All genetically modified (GM) food crops presently grown around the world were devised to consolidate corporate control of the worlds food supply by patenting food, to improve the reach of industrial agriculture, and to increase dependence on corporate inputs.
GM crops are about controlling the entire agricultural food chain and about the commodification of food. Companies that were previously chemical companies (some with abysmal track records of pollution and environmental stewardship, see box) have in the past 10 years morphed into seed companies, buying some of the biggest seed companies in the world.
Monsanto, Dow Chemical Company, Syngenta, Bayer and BASF are just a few companies that have moved away from their traditional businesses of chemical and pharmaceutical production into the lucrative food market. Given what we know about these corporations appalling standards of management of their chemicals, can we be expected to trust them with our food?
This short article is not going to get involved in the pros and cons of GM food – we will tackle that in future issues, bit by bit. This article is about whether GM is going to improve our food variety, diversity and security is claimed by its developers.
Only four major crops are presently genetically engineered; they are either made resistant to caterpillars (no other insects are targeted), or weedkiller, or both. These are soy, maize, cotton and canola; these are primarily commodity crops used in animal feeds and bulk food production. After all, when did you last say at a dinner party, “wonderful GM canola cake and mielie meal?” Not likely!
GM crops do not produce higher yields; several, such as soy, yield lower.
They also increase the use of chemicals – a logical progression for these chemical companies that have entered the global seed market. Chief amongst these are the herbicides (weedkillers) such as Roundup (glyphosate) and glufosinate, each of which have serious side effects. Glufosinate is tied to neurological, respiratory and gastrointestinal toxicity as well as birth defects in humans and animals. Aventis (now Bayer) found 100% increase in deaths of broiler chickens fed glufosinate-tolerant GM maize T25 compared to controls . Children born to users of glyphosate had heightened neuro-behavioral defects according to Food First Institute for Food and Development Policy in California.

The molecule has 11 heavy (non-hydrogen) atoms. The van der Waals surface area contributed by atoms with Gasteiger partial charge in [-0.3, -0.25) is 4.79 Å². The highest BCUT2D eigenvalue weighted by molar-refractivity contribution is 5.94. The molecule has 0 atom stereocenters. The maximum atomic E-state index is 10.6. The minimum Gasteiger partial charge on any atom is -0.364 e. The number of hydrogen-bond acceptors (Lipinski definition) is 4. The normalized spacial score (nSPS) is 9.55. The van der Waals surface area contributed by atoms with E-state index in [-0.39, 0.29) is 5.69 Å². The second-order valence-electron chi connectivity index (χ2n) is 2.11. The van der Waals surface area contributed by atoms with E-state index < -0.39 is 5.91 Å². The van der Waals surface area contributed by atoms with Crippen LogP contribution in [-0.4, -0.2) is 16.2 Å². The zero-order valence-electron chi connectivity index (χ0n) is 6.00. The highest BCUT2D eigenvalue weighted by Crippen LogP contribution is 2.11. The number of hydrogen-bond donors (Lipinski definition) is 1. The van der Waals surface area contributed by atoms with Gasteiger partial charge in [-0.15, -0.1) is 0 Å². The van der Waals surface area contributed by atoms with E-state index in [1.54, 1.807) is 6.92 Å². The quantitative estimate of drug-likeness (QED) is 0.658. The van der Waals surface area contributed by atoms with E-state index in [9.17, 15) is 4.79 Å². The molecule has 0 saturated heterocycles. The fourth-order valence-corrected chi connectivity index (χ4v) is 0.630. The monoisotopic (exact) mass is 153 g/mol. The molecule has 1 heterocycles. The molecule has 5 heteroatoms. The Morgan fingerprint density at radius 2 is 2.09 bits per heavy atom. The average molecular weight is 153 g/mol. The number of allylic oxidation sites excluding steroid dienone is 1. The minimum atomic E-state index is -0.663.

The manufacturers of these chemicals have applied to have the amount of residual chemicals increased, in some cases by up to 300%.
This is not slow food, it is slow death.
Roundup use around the world has increased from a reported 600, 000 tonnes in 1999 to over a million tonnes in 2003. So much for the lie that these crops reduce both farmers’ dependence on agri-chemicals and consumers exposure to dangerous agricultural chemicals.
In a study submitted for an application to grow GM potatoes in South Africa, the tests show that over 20 applications of various chemicals is taken to be standard practice, even with supposedly more environmentally friendly methods such as GM. This includes soaking potato tubers in chemicals before planting.
My point in telling you all of this is simply to reinforce what most people know or are at least beginning to realise; that our food is no longer what we think it is. Instead of wholesome food we are eating a chemically dependent crops that have depleted nutrient and mineral value as well an added cocktail of chemicals. This is precisely the sort of food that the slow food movement is fighting about.
We know that food grown sustainably in healthy soils absent of chemical application has superior nutritional value, antioxidant levels, mineral composition and taste. If we ignore the impacts our modern farming systems have on the soil we equally ignore the health consequences.
There is a misplaced expectation that the web of life that sustains our food can somehow be safely and effectively replaced by this chemical and biologically altered chimera that passes for food. It may look like food, it may fill your belly for a while but what are the long-term effects of not only more chemicals but also their effects on gene altered foods? One need look no further than the skyrocketing rates of cancer globally for clues.
Another impact of the privatisation of agriculture is that a growing consumer taste for heritage food and vegetable seeds, the kinds of foods we used to eat as children. Consumers are rejecting the tasteless and bland hybridised, chemical friendly crops, where nutrients are valued less than yield. What we have is big, empty food. Empty except for its wonderful chemical load and big in unknown genetic scrambling.
GMOs are a bad idea for many reasons and a good idea for a very few. They do not need less water or fertiliser, they do not grow more quickly. These lies have been repeated so often that the terminally gullible majority has been led to believe that GM crops and chemical farming are good, just as they believed that there were weapons of mass destruction in Iraq.
GMOs are one of the biggest lies of our age.
Please don’t just believe me. I beg you to just research GMOs from every single angle and make up your own mind. I remain convinced that you too will see the lies obscuring the reality behind our food. The lie is repeated ad nauseam in attempts to grant it credibility. Remember the lie; don’t buy from liars.
There is nothing respectable about this industrial scale fast food.
Go for slow food, go for local food. Find out who grows food locally and what natural foods are available in local markets. Build a relationship with your food; don’t let the privatisers of food build a relationship with you on their terms. Take back your food, vote with your money. Go slow on your food, think about and taste every mouthful, cherish it. Food is life; we are what we eat.